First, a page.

If you bought beetroot juice, then skip this step. Otherwise, chop the beetroot into small enough pieces to fit your juicer chute and juice it.
Step 2: Prepare the pink pasta dough
Add the flour to your clean working surface, create a well in the center, and then add the beet juice and oil to the center of the well.Make sure not to do this on a surface that stains easily, as beetroot juice can (and will) stain! Alternatively, you can mix the ingredients in a bowl.
Use a fork or small spatula to mix from the center outwards, incorporating the ingredients into a ‘shaggy’ dough.
Use your hands to knead the dough until smooth. This will take around 10 minutes.You could alternatively do this process in a stand mixer with a dough hook. Start on the lowest setting and increase once it reaches shaggy dough. Mix until the dough is smooth ad supple.
If the pink pasta dough is a little too wet (i.e., it sticks to your hand a lot), then add a little more flour (just a teaspoon at a time). Then knead until smooth.It’s okay if it’s slightly 'tacky', though, as the juice will take some time to absorb into the dough properly. However, if it’s still a little sticky after resting (next step), then you’ll need to add a little more flour.
Step 3: Allow the dough to rest
Wrap the pink pasta dough in plastic wrap tightly and allow it to rest for 20-30 minutes in the refrigerator. During this time, the gluten will relax - ready for when you roll and shape the dough. If it isn’t ready, then the dough will spring back into shape.
Step 4: Roll and shape the dough
Once the beet pasta dough is rested, it’s time to divide it into more manageable pieces. I tend to separate mine into four pieces. Use a sharp knife or bench scraper to cut the dough ball into rough quarters.Working on one section at a time, cover the remaining pieces with clingfilm to stop them from drying out.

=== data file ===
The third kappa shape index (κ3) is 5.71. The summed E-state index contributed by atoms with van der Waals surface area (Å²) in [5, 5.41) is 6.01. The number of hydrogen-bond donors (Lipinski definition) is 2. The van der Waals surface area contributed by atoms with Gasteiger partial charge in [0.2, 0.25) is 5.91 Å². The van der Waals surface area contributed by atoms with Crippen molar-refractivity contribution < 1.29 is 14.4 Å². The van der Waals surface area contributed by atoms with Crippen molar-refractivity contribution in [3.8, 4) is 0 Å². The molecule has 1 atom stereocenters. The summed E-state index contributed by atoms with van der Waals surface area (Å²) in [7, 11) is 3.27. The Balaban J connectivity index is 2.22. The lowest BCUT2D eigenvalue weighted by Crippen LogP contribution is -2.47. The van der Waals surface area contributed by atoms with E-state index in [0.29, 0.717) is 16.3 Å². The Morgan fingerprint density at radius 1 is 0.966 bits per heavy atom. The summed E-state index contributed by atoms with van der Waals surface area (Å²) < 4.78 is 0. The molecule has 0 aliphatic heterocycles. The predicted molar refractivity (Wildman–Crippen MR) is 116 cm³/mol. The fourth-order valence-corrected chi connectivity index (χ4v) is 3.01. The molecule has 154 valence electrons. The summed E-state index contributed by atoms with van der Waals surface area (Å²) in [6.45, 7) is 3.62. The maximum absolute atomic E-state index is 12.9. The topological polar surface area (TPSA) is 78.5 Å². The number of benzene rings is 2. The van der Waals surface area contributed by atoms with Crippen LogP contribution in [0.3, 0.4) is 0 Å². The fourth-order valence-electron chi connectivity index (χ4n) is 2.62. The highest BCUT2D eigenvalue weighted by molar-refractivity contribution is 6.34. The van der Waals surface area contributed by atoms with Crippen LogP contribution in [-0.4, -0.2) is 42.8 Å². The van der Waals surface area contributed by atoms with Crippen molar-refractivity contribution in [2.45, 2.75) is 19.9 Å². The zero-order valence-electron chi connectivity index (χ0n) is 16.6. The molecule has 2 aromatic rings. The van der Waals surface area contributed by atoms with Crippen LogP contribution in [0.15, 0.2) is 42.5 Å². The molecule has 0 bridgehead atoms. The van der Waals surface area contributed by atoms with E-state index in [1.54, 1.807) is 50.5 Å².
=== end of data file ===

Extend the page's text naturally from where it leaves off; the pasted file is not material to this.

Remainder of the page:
Roll out the pasta dough. You can do this by hand or using a pasta machine. If you want to make pasta shapes like penne or spaghetti noodles, you can even skip the rolling altogether and use a pasta extruder.
To roll by hand:
Dust the surface with semolina or flour and then. Using a rolling pin, roll the dough out to around 2-3mm. If the dough starts to stick to the rolling pin, dust the dough’s surface with more semolina/flour.
Once rolled out, sprinkle the beet pasta with a little more semolina/flour and then cut to your desired shape; lasagna sheets, bows, ravioli, or noodles like fettuccine, ribbons, pappardelle, etc.
To hand cut the noodles, loosely roll the pasta dough, trim the ends, and then use a sharp knife to chop the noodles to your desired width. Once cut, toss with a little more flour/semolina, so the noodles don’t stick together.Store any cut pasta under a clean kitchen towel and repeat this step with the remaining dough portions.
To use a pasta machine:
Using one section of the beetroot pasta dough at a time, flatten it just enough to fit the widest setting of your pasta machine - sprinkle generously with semolina/flour.